Because these horrors are all derived from one man's twisted personality, the plot is best understood in the context of Jack Torrance being a bad person whose capacity for evil is finally realized. Yet because Kubrick's film posits that there is life after death, and the two innocent characters are spared death altogether, it emerges as an inspiring tale rather than a merely tragic one for all of its main participants.

3. Kubrick's movie was also about how violence is cyclical — the times and characters may change, but the acts of aggression never do.

The most obvious example here is how the murders of the earlier caretaker's family members is echoed by Jack's attempted homicides against his wife and child, and the movie certainly establishes that those two events are connected to each other. Yet the movie also touches upon a seemingly unrelated subject — the legacy of colonial exploitation. While the movie could have settled with using "hotel built on a Native American burial ground" as a simple excuse for why the building was haunted, Kubrick gives Jack throwaway lines about "the white man's burden." He feels a kinship with the American pioneers who settled the Wild West, speaking glowingly of them even as he tells the gruesome story of the cannibalistic Donner Party. He repeats a racial slur about the African American Dick Halloran and in one scene angrily and repeatedly throws a ball at Native American artwork displayed in the hotel. The legacies of racial violence are quite present here.

So too is the theme of domestic violence and misogyny.  Jack shows open disdain and dismissiveness toward his wife even before they go to the Overlook Hotel, and while there, he doubles down on patriarchal behavior. He expects her to take care of him while he "works" at writing his non-existent novel, screams and orders her around at arbitrary moments, and talks to other ghosts about how "you can't live with or without" women. This makes it all the more satisfying when Jack is unable to assert the ultimate form of domination over Wendy (by taking her life), but it doesn't erase the fact that her life was for a long time defined by her husband's violent behavior.

Even the design of the hotel seems like a metaphor for how violence is inescapable. With its labyrinthine hallways and massive rooms, it is daunting if not impossible for Wendy and Danny to figure out how to run away from the evil that surrounds them. Not only does it confuse them, but it also exhausts them physically and emotionally . . .  much as living with an abuser physically and emotionally drains its victims. Since the hotel is itself violent (or, to be more precise, brings out the latent violent tendencies in others), it becomes the literal manifestation of violence from which it seems there is no escape. This makes it all the more rewarding when Wendy and Danny do escape from it: Their triumph feels earned, given the daunting odds against them.

4. If "Doctor Sleep" is going to be a worthy sequel to "The Shining," it needs to be equally intelligent.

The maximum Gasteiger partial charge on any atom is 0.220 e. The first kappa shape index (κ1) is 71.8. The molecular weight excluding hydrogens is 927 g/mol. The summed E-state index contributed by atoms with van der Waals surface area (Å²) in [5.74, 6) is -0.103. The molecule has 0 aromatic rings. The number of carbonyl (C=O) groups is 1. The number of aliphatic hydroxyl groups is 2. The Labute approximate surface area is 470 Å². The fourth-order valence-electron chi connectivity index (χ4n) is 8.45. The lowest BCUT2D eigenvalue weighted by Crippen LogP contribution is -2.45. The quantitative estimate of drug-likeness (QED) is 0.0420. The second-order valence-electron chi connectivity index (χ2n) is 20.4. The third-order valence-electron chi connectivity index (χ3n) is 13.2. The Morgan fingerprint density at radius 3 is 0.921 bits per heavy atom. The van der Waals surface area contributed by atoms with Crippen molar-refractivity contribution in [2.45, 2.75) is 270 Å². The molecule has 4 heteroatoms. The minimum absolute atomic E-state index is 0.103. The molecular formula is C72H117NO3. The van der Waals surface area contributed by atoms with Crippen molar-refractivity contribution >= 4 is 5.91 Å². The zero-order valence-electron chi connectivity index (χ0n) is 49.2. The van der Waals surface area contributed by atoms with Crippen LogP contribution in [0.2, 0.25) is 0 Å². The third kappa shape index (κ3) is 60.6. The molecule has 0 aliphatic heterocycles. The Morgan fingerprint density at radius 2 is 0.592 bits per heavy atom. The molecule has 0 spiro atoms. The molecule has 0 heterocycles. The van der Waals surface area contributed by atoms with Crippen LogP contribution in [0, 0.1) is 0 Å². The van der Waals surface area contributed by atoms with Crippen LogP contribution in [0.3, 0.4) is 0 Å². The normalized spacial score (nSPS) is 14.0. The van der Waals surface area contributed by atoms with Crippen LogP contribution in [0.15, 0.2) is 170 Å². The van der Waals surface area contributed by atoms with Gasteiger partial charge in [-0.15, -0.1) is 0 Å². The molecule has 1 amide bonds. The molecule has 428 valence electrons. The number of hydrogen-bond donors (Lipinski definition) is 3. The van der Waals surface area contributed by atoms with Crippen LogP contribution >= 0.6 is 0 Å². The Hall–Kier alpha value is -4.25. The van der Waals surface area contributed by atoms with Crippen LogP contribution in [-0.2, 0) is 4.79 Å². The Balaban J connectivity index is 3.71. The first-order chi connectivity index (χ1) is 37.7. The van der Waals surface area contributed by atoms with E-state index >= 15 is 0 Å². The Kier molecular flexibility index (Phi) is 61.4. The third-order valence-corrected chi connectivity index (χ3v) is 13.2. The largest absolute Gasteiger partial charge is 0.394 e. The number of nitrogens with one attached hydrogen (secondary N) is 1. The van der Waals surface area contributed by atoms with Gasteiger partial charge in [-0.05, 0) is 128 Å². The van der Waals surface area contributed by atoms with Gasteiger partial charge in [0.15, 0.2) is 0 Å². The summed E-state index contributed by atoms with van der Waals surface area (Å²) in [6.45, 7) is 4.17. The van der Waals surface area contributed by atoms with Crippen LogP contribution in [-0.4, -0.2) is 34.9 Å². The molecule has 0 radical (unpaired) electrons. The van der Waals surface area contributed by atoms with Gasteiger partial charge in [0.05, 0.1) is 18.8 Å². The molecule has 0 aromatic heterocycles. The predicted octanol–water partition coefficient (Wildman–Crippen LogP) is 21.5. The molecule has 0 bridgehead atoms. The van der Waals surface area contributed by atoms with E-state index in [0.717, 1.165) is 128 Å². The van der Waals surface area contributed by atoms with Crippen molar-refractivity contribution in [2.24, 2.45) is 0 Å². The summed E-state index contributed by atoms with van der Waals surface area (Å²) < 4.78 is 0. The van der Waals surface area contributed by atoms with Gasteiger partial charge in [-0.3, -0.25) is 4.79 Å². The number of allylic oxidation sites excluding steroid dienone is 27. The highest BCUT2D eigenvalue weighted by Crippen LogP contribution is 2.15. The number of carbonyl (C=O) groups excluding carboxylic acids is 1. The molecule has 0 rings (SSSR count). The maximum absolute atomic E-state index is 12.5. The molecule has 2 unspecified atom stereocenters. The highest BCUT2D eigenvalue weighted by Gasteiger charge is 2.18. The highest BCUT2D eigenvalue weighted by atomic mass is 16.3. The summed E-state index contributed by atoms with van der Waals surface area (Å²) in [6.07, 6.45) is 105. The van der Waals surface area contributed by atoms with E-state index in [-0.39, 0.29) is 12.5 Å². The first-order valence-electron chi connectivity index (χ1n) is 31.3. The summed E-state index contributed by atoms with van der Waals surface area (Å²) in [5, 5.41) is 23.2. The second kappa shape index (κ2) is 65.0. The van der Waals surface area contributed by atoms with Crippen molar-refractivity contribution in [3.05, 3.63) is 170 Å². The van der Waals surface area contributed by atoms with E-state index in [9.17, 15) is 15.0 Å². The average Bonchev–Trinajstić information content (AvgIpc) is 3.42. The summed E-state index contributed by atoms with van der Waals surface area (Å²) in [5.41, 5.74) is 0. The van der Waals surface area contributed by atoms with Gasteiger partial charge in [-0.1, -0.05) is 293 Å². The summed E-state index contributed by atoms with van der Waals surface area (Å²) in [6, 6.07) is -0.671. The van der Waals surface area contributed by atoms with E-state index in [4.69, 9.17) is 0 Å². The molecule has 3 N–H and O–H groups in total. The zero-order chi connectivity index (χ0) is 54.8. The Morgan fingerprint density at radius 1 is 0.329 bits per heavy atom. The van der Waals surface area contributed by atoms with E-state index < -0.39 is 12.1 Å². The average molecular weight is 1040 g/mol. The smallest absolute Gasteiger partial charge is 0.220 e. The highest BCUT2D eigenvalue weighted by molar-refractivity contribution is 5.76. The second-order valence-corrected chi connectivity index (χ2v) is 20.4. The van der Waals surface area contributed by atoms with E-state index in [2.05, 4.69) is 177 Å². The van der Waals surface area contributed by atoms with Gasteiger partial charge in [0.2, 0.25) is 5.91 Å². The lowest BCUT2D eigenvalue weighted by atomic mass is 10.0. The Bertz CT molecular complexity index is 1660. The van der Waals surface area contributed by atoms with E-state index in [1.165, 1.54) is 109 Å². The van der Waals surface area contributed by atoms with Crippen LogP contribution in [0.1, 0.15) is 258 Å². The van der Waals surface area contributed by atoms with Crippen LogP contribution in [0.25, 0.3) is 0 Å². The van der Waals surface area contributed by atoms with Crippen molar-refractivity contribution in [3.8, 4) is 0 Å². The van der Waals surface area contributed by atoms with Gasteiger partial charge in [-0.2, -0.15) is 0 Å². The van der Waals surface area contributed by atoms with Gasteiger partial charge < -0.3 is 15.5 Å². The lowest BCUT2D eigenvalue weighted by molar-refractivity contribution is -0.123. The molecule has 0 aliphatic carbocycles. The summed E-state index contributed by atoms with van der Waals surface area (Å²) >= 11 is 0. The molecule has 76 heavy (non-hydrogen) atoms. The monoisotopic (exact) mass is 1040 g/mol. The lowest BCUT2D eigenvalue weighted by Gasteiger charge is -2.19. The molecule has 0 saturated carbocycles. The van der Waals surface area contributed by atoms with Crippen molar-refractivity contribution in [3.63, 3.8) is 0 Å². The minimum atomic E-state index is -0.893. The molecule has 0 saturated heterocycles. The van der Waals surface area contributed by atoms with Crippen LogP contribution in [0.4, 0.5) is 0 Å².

Because "Doctor Sleep" director and writer Mike Flanagan has said his film is a sequel to the movie of "The Shining" and not the book, it is reasonable to say that he needs to achieve the lofty heights of Kubrick in this movie. Flanagan's resume suggests that he may be up to the challenge. He has made great horror movies like "Absentia" (2011), "Oculus" (2013), and "Ouija: Origin of Evil" (2016), as well as the Netflix series "The Haunting of Hill House" (2018). At the same time, being so immersed in the horror genre could have its drawbacks. Kubrick's "The Shining" seems to transcend the typical trappings of horror because Kubrick himself had never and would never again make a so-called "scary movie." His previous films ranged from lavish historical epics, tragic war stories, and hardboiled crime dramas to dystopian thrillers, cerebral science fiction, and subversive political parodies. Because he was a masterful director, Kubrick could work in multiple genres and still tell stories that felt unique to his detached, misanthropic style of analyzing the human animal.

It is that intellectual Kubrick — the one who prepared for "The Shining" by reading Sigmund Freud's essay "The Uncanny" and Bruno Bettelheim's book "The Uses of Enchantment" — that Flanagan needs to channel if his film is to be worthy of its predecessor. Because "The Shining" is one of the greatest movies ever made, it will not be satisfactory if "Doctor Sleep" is merely good. Kubrick was a man who famously forced his actors to do dozens of takes because he wanted his films to turn out perfectly. Flanagan will need to have applied a similar zeal to his project, and it will need to be evident on the screen, for him to live up to "The Shining."

"The Shining" is available to rent on demand. "Doctor Sleep" is in theaters on Friday, Nov. 8.

By Matthew Rozsa

Matthew Rozsa is a staff writer at Salon. He received a Master's Degree in History from Rutgers-Newark in 2012 and was awarded a science journalism fellowship from the Metcalf Institute in 2022.